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Ogata Says "If It`s Hot There`s a Chance" After 3rd Beijing Test Run

translated and edited by Brett Larner

Beijing Olympics men`s marathon team member Tsuyoshi Ogata (35, Team Chugoku Denryoku) completed his third test run of the Beijing Olympic marathon course on July 29th and July 30th, making a 'bullet tour' of the course as he prepares to attempt to become the first Japanese man to win an Olympic marathon medal since Koichi Morishita won silver at the 1992 Barcelona Olympics. Looking toward the fast-approaching race day, Ogata told the press, "If it`s hot then the Japanese runners have a chance."

Ogata made a snap decision to run the course a third time and did not inform the Japanese Olympic Committee (JOC), which is supposed to know all details of its athletes` schedules, of his trip to Beijing. Ogata had elected to legally assume responsibility for his own training, an option available from the JOC to all marathoners which allows them some measure of independence.

For this test run Ogata ran the final 20 km of the course, the section he "most wanted to run." In April`s Pre-Olympic Marathon, rain kept the temperature low. June`s test run saw fierce heat. This time the temperature was a cool 20 degrees when Ogata began his session at 7:00 a.m. Such unusual and unpredictable weather is a cause for anxiety. "If it`s this cool the race will be fast," says Ogata. A high-speed race will doubtlessly play in favor of the Kenyan team, but Ogata is strong in the heat as evidenced by his 5th place finish at last summer`s Osaka World Championships. If Beijing displays its usual vicious heat temperatures may reach 40 degrees, turning the race into one of survival.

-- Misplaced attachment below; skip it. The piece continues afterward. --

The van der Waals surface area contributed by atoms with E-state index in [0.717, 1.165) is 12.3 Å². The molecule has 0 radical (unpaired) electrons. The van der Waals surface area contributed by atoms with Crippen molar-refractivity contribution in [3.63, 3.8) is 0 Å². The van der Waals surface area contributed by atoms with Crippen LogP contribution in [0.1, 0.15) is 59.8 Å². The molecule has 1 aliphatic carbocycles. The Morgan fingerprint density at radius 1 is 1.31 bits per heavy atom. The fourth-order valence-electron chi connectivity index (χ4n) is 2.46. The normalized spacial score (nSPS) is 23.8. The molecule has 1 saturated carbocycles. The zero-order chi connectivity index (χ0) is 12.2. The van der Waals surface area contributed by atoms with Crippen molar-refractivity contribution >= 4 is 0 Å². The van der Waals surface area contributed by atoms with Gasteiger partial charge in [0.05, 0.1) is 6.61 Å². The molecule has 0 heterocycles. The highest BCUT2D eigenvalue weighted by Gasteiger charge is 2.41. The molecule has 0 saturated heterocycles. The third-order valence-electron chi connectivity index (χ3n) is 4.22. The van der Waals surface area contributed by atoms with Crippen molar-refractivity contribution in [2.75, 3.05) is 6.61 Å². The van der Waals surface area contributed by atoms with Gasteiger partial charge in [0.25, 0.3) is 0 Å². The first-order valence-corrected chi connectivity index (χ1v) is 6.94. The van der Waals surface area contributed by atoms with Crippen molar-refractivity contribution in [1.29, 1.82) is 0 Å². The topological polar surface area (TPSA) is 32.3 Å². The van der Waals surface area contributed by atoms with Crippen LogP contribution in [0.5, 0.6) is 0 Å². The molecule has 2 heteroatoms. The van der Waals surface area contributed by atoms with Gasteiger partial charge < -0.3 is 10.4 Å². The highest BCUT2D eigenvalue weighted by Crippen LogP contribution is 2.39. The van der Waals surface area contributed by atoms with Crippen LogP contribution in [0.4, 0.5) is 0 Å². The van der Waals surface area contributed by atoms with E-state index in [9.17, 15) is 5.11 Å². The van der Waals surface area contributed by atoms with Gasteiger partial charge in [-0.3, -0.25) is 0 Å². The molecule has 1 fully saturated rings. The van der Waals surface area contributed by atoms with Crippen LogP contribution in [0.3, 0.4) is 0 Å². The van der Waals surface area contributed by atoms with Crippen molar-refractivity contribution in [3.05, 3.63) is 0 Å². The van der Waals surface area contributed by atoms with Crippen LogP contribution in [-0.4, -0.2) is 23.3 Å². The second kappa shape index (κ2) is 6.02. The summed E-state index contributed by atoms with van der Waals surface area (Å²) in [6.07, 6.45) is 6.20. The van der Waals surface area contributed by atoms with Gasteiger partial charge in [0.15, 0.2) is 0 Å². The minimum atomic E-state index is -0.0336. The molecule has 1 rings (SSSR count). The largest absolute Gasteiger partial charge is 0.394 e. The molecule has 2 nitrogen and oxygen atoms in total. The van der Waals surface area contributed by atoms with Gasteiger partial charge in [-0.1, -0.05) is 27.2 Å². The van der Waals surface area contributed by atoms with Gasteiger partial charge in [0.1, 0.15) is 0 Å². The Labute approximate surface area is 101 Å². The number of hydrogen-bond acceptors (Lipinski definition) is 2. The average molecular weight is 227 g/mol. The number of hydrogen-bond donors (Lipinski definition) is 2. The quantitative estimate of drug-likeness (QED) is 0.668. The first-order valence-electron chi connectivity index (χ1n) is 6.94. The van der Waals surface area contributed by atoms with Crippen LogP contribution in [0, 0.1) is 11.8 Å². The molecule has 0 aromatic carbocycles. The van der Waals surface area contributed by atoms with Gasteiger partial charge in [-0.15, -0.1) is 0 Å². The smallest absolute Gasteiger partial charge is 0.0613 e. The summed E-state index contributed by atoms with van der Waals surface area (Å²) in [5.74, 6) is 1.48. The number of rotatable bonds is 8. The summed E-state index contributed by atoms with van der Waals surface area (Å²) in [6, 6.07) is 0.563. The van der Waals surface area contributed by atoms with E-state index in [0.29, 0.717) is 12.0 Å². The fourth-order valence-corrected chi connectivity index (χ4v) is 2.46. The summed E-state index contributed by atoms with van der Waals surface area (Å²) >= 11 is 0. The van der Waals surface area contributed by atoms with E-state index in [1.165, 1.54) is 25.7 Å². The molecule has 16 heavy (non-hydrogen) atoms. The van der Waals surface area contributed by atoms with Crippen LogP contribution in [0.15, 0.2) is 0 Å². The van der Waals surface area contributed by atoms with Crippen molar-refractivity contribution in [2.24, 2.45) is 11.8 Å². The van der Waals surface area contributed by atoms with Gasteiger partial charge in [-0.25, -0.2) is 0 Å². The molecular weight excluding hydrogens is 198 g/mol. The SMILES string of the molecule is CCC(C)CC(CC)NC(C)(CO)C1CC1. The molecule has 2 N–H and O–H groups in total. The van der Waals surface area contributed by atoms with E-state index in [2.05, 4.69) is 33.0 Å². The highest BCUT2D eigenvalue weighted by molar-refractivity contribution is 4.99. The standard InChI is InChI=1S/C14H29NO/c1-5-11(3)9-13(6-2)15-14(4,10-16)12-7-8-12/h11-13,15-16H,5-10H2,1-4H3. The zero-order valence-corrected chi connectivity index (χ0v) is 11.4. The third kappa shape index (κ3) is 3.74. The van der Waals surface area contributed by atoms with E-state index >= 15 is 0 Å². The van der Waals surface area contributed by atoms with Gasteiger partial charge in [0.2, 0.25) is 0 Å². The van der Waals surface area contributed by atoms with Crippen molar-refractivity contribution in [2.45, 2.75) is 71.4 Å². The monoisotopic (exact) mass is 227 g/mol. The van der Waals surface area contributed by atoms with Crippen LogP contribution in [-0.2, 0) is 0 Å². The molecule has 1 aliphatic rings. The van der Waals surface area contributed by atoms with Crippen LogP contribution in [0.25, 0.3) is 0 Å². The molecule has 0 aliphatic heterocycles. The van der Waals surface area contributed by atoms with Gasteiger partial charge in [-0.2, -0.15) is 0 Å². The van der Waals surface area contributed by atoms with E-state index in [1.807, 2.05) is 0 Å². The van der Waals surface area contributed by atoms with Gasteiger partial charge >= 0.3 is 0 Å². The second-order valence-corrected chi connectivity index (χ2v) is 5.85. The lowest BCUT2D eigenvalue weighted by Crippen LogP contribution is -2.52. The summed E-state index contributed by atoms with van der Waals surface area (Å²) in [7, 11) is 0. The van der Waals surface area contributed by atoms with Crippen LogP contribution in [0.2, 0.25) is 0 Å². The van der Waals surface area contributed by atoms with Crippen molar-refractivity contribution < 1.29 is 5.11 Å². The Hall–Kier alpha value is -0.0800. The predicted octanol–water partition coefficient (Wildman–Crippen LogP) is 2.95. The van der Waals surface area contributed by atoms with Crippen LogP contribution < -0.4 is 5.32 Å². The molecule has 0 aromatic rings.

Women`s marathoner Mizuki Noguchi test ran the course only once, while Noguchi`s teammate Yurika Nakamura hasn`t visited the course at all. Having run the course repeatedly and seen important points such as the hill at 34 km gives Ogata peace of mind. "I ran this course so many times because I wanted it to be as familiar as my backyard," he said after returning to Japan on the afternoon of July 31st. "Maybe I couldn`t go train in Europe or somewhere far away, but my body knows the course now and I have a good mental image of the important parts of the course. I know where the real race is going to be."

Ogata next heads to Hokkaido where he will train until leaving for Beijing on Aug. 21st, three days before the Olympic marathon.


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translated and edited by Brett Larner